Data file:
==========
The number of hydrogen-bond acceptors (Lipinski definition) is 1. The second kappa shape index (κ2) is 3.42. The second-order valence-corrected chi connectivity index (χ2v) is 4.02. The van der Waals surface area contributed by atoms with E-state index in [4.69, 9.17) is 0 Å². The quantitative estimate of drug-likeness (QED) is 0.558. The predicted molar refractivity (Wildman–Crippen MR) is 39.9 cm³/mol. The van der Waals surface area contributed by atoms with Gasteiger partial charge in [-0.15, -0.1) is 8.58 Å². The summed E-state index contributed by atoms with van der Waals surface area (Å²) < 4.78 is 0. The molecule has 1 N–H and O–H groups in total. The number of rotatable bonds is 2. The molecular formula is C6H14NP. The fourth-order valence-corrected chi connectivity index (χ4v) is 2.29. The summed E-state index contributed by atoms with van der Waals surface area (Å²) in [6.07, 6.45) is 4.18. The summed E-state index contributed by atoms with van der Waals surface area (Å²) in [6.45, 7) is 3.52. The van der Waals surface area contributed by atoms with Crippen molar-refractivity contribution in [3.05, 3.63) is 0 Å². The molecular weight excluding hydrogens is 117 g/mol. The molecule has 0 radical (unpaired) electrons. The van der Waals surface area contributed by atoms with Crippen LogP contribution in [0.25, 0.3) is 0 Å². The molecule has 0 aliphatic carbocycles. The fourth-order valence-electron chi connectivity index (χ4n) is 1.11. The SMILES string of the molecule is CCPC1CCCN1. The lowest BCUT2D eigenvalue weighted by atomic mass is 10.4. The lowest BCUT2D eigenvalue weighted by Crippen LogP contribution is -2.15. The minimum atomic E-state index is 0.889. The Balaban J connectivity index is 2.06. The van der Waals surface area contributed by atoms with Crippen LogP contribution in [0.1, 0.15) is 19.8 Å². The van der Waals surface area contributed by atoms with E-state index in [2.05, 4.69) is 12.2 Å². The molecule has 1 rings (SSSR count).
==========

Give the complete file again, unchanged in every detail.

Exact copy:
The number of hydrogen-bond acceptors (Lipinski definition) is 1. The second kappa shape index (κ2) is 3.42. The second-order valence-corrected chi connectivity index (χ2v) is 4.02. The van der Waals surface area contributed by atoms with E-state index in [4.69, 9.17) is 0 Å². The quantitative estimate of drug-likeness (QED) is 0.558. The predicted molar refractivity (Wildman–Crippen MR) is 39.9 cm³/mol. The van der Waals surface area contributed by atoms with Gasteiger partial charge in [-0.15, -0.1) is 8.58 Å². The summed E-state index contributed by atoms with van der Waals surface area (Å²) < 4.78 is 0. The molecule has 1 N–H and O–H groups in total. The number of rotatable bonds is 2. The molecular formula is C6H14NP. The fourth-order valence-corrected chi connectivity index (χ4v) is 2.29. The summed E-state index contributed by atoms with van der Waals surface area (Å²) in [6.07, 6.45) is 4.18. The summed E-state index contributed by atoms with van der Waals surface area (Å²) in [6.45, 7) is 3.52. The van der Waals surface area contributed by atoms with Crippen molar-refractivity contribution in [3.05, 3.63) is 0 Å². The molecular weight excluding hydrogens is 117 g/mol. The molecule has 0 radical (unpaired) electrons. The van der Waals surface area contributed by atoms with Crippen LogP contribution in [0.25, 0.3) is 0 Å². The molecule has 0 aliphatic carbocycles. The fourth-order valence-electron chi connectivity index (χ4n) is 1.11. The SMILES string of the molecule is CCPC1CCCN1. The lowest BCUT2D eigenvalue weighted by atomic mass is 10.4. The lowest BCUT2D eigenvalue weighted by Crippen LogP contribution is -2.15. The minimum atomic E-state index is 0.889. The Balaban J connectivity index is 2.06. The van der Waals surface area contributed by atoms with Crippen LogP contribution in [0.1, 0.15) is 19.8 Å². The van der Waals surface area contributed by atoms with E-state index in [2.05, 4.69) is 12.2 Å². The molecule has 1 rings (SSSR count).